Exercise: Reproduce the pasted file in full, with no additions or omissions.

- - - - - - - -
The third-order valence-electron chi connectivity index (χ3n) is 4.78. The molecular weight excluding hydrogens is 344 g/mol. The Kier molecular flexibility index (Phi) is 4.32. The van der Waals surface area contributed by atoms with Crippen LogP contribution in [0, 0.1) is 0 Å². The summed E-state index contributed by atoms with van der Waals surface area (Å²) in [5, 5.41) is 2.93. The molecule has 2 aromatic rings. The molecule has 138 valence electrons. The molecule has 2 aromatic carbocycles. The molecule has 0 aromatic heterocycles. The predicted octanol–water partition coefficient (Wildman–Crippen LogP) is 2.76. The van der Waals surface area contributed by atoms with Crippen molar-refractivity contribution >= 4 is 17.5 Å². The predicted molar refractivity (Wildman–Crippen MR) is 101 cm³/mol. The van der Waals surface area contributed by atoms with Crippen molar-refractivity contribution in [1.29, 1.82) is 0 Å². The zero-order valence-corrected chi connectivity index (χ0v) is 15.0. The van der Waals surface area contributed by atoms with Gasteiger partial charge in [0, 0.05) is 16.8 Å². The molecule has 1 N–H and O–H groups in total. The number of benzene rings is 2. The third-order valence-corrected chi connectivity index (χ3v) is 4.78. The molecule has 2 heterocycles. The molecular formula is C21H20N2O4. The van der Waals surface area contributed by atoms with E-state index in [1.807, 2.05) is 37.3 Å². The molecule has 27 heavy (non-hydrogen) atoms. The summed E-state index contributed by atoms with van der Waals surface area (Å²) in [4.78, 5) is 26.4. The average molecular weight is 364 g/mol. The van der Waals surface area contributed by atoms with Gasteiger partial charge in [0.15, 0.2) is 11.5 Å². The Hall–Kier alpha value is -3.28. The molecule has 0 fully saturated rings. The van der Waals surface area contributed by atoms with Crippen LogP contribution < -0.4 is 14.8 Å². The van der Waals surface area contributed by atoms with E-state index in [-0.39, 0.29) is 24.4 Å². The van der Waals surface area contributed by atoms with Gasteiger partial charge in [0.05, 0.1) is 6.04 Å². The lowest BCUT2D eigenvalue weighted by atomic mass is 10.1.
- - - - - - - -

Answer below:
The third-order valence-electron chi connectivity index (χ3n) is 4.78. The molecular weight excluding hydrogens is 344 g/mol. The Kier molecular flexibility index (Phi) is 4.32. The van der Waals surface area contributed by atoms with Crippen LogP contribution in [0, 0.1) is 0 Å². The summed E-state index contributed by atoms with van der Waals surface area (Å²) in [5, 5.41) is 2.93. The molecule has 2 aromatic rings. The molecule has 138 valence electrons. The molecule has 2 aromatic carbocycles. The molecule has 0 aromatic heterocycles. The predicted octanol–water partition coefficient (Wildman–Crippen LogP) is 2.76. The van der Waals surface area contributed by atoms with Crippen molar-refractivity contribution >= 4 is 17.5 Å². The predicted molar refractivity (Wildman–Crippen MR) is 101 cm³/mol. The van der Waals surface area contributed by atoms with Crippen molar-refractivity contribution in [1.29, 1.82) is 0 Å². The zero-order valence-corrected chi connectivity index (χ0v) is 15.0. The van der Waals surface area contributed by atoms with Gasteiger partial charge in [0, 0.05) is 16.8 Å². The molecule has 1 N–H and O–H groups in total. The number of benzene rings is 2. The third-order valence-corrected chi connectivity index (χ3v) is 4.78. The molecule has 2 heterocycles. The molecular formula is C21H20N2O4. The van der Waals surface area contributed by atoms with E-state index in [1.807, 2.05) is 37.3 Å². The molecule has 27 heavy (non-hydrogen) atoms. The summed E-state index contributed by atoms with van der Waals surface area (Å²) in [4.78, 5) is 26.4. The average molecular weight is 364 g/mol. The van der Waals surface area contributed by atoms with Gasteiger partial charge in [0.15, 0.2) is 11.5 Å². The Hall–Kier alpha value is -3.28. The molecule has 0 fully saturated rings. The van der Waals surface area contributed by atoms with Crippen LogP contribution < -0.4 is 14.8 Å². The van der Waals surface area contributed by atoms with E-state index in [-0.39, 0.29) is 24.4 Å². The van der Waals surface area contributed by atoms with Gasteiger partial charge in [0.05, 0.1) is 6.04 Å². The lowest BCUT2D eigenvalue weighted by atomic mass is 10.1.